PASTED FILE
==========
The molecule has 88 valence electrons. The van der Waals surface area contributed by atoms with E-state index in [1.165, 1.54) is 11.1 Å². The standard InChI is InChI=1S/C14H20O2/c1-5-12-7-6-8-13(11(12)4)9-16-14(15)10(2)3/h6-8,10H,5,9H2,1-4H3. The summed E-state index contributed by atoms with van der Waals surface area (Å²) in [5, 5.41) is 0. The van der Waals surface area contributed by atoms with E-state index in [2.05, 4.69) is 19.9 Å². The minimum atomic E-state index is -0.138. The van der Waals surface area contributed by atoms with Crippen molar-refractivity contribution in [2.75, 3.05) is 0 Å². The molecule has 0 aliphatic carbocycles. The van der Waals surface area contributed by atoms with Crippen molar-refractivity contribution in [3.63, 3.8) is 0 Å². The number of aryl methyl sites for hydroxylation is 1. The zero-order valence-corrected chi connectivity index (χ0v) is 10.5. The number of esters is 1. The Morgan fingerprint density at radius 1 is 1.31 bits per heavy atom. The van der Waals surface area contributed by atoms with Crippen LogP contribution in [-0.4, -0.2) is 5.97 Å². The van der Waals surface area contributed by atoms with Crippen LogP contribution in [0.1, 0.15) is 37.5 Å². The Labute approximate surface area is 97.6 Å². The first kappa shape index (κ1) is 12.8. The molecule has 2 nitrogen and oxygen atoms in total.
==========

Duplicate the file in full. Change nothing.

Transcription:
The molecule has 88 valence electrons. The van der Waals surface area contributed by atoms with E-state index in [1.165, 1.54) is 11.1 Å². The standard InChI is InChI=1S/C14H20O2/c1-5-12-7-6-8-13(11(12)4)9-16-14(15)10(2)3/h6-8,10H,5,9H2,1-4H3. The summed E-state index contributed by atoms with van der Waals surface area (Å²) in [5, 5.41) is 0. The van der Waals surface area contributed by atoms with E-state index in [2.05, 4.69) is 19.9 Å². The minimum atomic E-state index is -0.138. The van der Waals surface area contributed by atoms with Crippen molar-refractivity contribution in [2.75, 3.05) is 0 Å². The molecule has 0 aliphatic carbocycles. The van der Waals surface area contributed by atoms with Crippen molar-refractivity contribution in [3.63, 3.8) is 0 Å². The number of aryl methyl sites for hydroxylation is 1. The zero-order valence-corrected chi connectivity index (χ0v) is 10.5. The number of esters is 1. The Morgan fingerprint density at radius 1 is 1.31 bits per heavy atom. The van der Waals surface area contributed by atoms with Crippen LogP contribution in [-0.4, -0.2) is 5.97 Å². The van der Waals surface area contributed by atoms with Crippen LogP contribution in [0.1, 0.15) is 37.5 Å². The Labute approximate surface area is 97.6 Å². The first kappa shape index (κ1) is 12.8. The molecule has 2 nitrogen and oxygen atoms in total.